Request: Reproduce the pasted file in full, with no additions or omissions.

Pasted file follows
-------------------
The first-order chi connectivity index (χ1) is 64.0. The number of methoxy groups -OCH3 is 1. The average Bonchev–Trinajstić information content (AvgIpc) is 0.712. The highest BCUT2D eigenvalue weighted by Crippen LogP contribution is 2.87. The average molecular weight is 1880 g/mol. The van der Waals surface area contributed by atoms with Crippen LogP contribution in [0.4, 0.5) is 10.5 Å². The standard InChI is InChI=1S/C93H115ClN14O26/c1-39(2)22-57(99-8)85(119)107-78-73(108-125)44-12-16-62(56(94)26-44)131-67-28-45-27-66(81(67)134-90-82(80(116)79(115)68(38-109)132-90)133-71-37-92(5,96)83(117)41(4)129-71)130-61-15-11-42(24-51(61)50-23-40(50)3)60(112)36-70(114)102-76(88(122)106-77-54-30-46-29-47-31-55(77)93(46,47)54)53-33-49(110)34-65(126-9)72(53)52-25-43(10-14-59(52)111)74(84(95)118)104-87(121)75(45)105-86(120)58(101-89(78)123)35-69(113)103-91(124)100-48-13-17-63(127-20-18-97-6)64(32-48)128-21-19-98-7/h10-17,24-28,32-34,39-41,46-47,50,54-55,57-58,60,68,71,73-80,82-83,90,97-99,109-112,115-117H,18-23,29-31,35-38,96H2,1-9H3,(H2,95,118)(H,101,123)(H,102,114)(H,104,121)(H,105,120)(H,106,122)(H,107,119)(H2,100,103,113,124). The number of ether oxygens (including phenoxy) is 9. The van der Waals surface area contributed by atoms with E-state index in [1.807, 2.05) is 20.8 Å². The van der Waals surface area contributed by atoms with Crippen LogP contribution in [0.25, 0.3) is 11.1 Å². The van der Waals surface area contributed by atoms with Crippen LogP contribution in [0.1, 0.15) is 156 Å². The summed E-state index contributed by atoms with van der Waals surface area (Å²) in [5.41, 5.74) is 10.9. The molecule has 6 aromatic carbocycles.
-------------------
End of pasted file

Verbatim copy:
The first-order chi connectivity index (χ1) is 64.0. The number of methoxy groups -OCH3 is 1. The average Bonchev–Trinajstić information content (AvgIpc) is 0.712. The highest BCUT2D eigenvalue weighted by Crippen LogP contribution is 2.87. The average molecular weight is 1880 g/mol. The van der Waals surface area contributed by atoms with Crippen LogP contribution in [0.4, 0.5) is 10.5 Å². The standard InChI is InChI=1S/C93H115ClN14O26/c1-39(2)22-57(99-8)85(119)107-78-73(108-125)44-12-16-62(56(94)26-44)131-67-28-45-27-66(81(67)134-90-82(80(116)79(115)68(38-109)132-90)133-71-37-92(5,96)83(117)41(4)129-71)130-61-15-11-42(24-51(61)50-23-40(50)3)60(112)36-70(114)102-76(88(122)106-77-54-30-46-29-47-31-55(77)93(46,47)54)53-33-49(110)34-65(126-9)72(53)52-25-43(10-14-59(52)111)74(84(95)118)104-87(121)75(45)105-86(120)58(101-89(78)123)35-69(113)103-91(124)100-48-13-17-63(127-20-18-97-6)64(32-48)128-21-19-98-7/h10-17,24-28,32-34,39-41,46-47,50,54-55,57-58,60,68,71,73-80,82-83,90,97-99,109-112,115-117H,18-23,29-31,35-38,96H2,1-9H3,(H2,95,118)(H,101,123)(H,102,114)(H,104,121)(H,105,120)(H,106,122)(H,107,119)(H2,100,103,113,124). The number of ether oxygens (including phenoxy) is 9. The van der Waals surface area contributed by atoms with E-state index in [1.807, 2.05) is 20.8 Å². The van der Waals surface area contributed by atoms with Crippen LogP contribution in [0.25, 0.3) is 11.1 Å². The van der Waals surface area contributed by atoms with Crippen LogP contribution in [0.1, 0.15) is 156 Å². The summed E-state index contributed by atoms with van der Waals surface area (Å²) in [5.41, 5.74) is 10.9. The molecule has 6 aromatic carbocycles.